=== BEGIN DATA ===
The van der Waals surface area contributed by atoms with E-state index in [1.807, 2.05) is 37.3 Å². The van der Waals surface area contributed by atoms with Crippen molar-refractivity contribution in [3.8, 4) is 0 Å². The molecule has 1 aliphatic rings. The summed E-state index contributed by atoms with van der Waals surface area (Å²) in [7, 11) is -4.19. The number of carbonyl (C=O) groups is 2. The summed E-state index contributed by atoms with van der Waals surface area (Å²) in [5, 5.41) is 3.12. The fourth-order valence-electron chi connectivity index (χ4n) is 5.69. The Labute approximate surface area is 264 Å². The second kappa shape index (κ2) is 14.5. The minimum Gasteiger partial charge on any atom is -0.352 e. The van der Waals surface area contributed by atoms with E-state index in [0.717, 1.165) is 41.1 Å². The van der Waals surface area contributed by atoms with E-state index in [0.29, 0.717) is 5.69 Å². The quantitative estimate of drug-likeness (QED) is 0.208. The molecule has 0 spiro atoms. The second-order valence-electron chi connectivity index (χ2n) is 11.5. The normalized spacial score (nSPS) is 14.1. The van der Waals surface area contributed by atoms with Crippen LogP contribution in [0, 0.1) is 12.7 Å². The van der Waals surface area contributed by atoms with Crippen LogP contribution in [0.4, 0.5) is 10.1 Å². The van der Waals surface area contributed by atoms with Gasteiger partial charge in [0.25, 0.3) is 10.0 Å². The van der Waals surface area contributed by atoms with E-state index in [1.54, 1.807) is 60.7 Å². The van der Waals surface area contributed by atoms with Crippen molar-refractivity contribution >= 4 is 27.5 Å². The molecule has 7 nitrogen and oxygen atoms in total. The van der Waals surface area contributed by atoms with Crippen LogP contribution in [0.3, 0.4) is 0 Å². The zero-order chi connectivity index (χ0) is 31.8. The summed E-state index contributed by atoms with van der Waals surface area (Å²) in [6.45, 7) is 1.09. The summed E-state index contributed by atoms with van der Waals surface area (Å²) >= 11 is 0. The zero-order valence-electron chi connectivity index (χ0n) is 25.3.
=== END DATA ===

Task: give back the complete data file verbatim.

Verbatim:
The van der Waals surface area contributed by atoms with E-state index in [1.807, 2.05) is 37.3 Å². The van der Waals surface area contributed by atoms with Crippen molar-refractivity contribution in [3.8, 4) is 0 Å². The molecule has 1 aliphatic rings. The summed E-state index contributed by atoms with van der Waals surface area (Å²) in [7, 11) is -4.19. The number of carbonyl (C=O) groups is 2. The summed E-state index contributed by atoms with van der Waals surface area (Å²) in [5, 5.41) is 3.12. The fourth-order valence-electron chi connectivity index (χ4n) is 5.69. The Labute approximate surface area is 264 Å². The second kappa shape index (κ2) is 14.5. The minimum Gasteiger partial charge on any atom is -0.352 e. The van der Waals surface area contributed by atoms with E-state index in [0.717, 1.165) is 41.1 Å². The van der Waals surface area contributed by atoms with E-state index in [0.29, 0.717) is 5.69 Å². The quantitative estimate of drug-likeness (QED) is 0.208. The molecule has 0 spiro atoms. The second-order valence-electron chi connectivity index (χ2n) is 11.5. The normalized spacial score (nSPS) is 14.1. The van der Waals surface area contributed by atoms with Crippen LogP contribution in [0, 0.1) is 12.7 Å². The van der Waals surface area contributed by atoms with Crippen LogP contribution in [0.4, 0.5) is 10.1 Å². The van der Waals surface area contributed by atoms with Gasteiger partial charge in [0.25, 0.3) is 10.0 Å². The van der Waals surface area contributed by atoms with E-state index in [1.54, 1.807) is 60.7 Å². The van der Waals surface area contributed by atoms with Crippen molar-refractivity contribution >= 4 is 27.5 Å². The molecule has 7 nitrogen and oxygen atoms in total. The van der Waals surface area contributed by atoms with Crippen LogP contribution in [0.3, 0.4) is 0 Å². The zero-order chi connectivity index (χ0) is 31.8. The summed E-state index contributed by atoms with van der Waals surface area (Å²) in [6.45, 7) is 1.09. The summed E-state index contributed by atoms with van der Waals surface area (Å²) >= 11 is 0. The zero-order valence-electron chi connectivity index (χ0n) is 25.3.